Hiking in Iceland can be an adventure and an experience that could last in your mind forever. It is advisable to always check for advisories as some areas in Iceland are not available for hiking, especially in winter which can get rather harsh in the area. Whatever your hiking mission, make sure that you have an up to date map that is labeled well. The best maps are the ones with grids from the National Land Survey that can be used with GPS instruments. Last thing you want is to get lost in a country like Iceland, where most intriguing areas are completely remote.
It’s always smart to check out the weather forecast before you enter out into nature. The Icelandic Meteorological Office has a hotline for people to call and find out the days weather. The number is (+354)-902-0600. Fog and mist are common place in Iceland so knowing what is ahead on your journeys especially during the winter months could save you lots of trouble.
Hiking and Sleeping in Huts
Even though many areas of Iceland are vastly desolate, there are huts throughout the country and careful planning of your hiking itinerary can assure that you will always have a place to sleep on your adventures. Red emergency huts so don’t offer accommodation to tourists – make sure you planning your stay in a correct hut. Then if you find the hut that offers accommodation for hikers, you have to make sure it is going to be open during the time of year your excursion is going to happen. Many owners of huts close them in winter and don’t open again until the weather improves for the year. On the other hand, some huts get very busy in the summer so make sure to make reservations in advance, otherwise you may get stranded in the middle of nowhere. Advanced reservations are essential especially if you;re taking a multiple day hike.
One thing you can find during your hiking trip throughout iceland are unmonitored huts. These are huts that no one is monitoring so it is a place anyone can use. Even though not monitorred, users of these huts are expected to pay for their stay. Some people stay a night and don’t pay, which is definitely not a fair approach, as money spent is used for hut maintenance – to keep them in good enough shape so hikers can use them.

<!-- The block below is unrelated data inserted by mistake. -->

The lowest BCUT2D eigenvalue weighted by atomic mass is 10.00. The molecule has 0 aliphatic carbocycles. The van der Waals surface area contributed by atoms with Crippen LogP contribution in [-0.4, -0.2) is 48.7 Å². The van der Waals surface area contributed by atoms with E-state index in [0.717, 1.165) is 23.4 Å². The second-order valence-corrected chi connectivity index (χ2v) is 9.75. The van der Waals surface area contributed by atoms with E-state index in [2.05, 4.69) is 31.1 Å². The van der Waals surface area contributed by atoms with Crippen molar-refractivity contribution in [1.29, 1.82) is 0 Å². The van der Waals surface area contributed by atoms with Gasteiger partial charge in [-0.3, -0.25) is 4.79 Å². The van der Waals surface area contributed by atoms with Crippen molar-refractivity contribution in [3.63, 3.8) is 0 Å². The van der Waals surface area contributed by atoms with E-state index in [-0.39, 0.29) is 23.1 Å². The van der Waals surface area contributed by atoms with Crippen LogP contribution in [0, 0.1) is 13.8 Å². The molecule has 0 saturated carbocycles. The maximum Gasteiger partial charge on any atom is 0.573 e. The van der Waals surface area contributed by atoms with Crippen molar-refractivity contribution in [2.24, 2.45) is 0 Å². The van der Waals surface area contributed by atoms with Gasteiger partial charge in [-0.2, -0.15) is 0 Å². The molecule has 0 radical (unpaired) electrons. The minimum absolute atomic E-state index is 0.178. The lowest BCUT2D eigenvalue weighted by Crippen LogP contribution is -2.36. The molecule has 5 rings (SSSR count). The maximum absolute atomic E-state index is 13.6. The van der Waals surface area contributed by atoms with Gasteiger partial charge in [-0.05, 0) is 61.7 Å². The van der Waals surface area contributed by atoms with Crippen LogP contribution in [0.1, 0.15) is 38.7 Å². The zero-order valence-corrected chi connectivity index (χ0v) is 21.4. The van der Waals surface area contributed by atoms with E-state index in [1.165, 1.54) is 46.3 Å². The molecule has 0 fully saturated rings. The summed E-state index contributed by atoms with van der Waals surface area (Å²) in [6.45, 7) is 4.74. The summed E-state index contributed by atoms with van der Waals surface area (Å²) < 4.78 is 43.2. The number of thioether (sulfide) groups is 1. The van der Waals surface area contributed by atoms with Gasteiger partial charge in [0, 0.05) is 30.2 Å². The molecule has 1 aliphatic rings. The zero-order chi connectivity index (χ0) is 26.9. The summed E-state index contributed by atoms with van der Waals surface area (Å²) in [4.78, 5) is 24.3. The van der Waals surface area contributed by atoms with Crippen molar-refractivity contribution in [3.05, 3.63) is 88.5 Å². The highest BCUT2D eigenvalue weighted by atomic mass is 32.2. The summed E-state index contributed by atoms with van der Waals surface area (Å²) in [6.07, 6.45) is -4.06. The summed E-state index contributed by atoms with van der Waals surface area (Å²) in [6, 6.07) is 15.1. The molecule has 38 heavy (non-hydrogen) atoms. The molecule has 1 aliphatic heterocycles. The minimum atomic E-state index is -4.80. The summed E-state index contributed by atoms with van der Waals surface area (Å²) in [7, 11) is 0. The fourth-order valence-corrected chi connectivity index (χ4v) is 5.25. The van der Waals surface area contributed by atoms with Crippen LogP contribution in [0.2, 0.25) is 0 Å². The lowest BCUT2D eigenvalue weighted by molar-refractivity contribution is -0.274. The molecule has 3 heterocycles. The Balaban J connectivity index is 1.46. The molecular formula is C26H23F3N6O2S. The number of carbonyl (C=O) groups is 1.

Obviously, food is not sold at these huts so bring your own. It also a good idea to find out if your hut is going to have a stove or any type of cooking utensils. Make sure before you go out so you can plan accordingly. And lastly make sure you lock up the hut when you leave. For some reason there is an abundance of huts left wide open every summer.
When hiking through Iceland, be prepared to have to cross bodies of water and to get wet. On many of the routes you will have to wade across small rivers. On the more popular trails bridges are starting to be built but they are still uncommon. Usually there are only bridges that cross the largest rivers. Bringing a spare set of shoes is a good idea because no one likes to hike in wet shoes all day because of a small river. Some of the rivers that you wade across though will be bigger than you expect. Try using walking sticks or even a safety line to avoid getting washed away. The locals have a great feel of the terrain so ask around before you go out and they will give you an idea what you can expect.
While hiking there is always an abundance of great pure water around and almost all of it is safe to drink. You also do not need to worry about insects biting you on your travels. There are few places that insects become a problem. You are more likely to run across a group of wandering sheep or a pack of horses.
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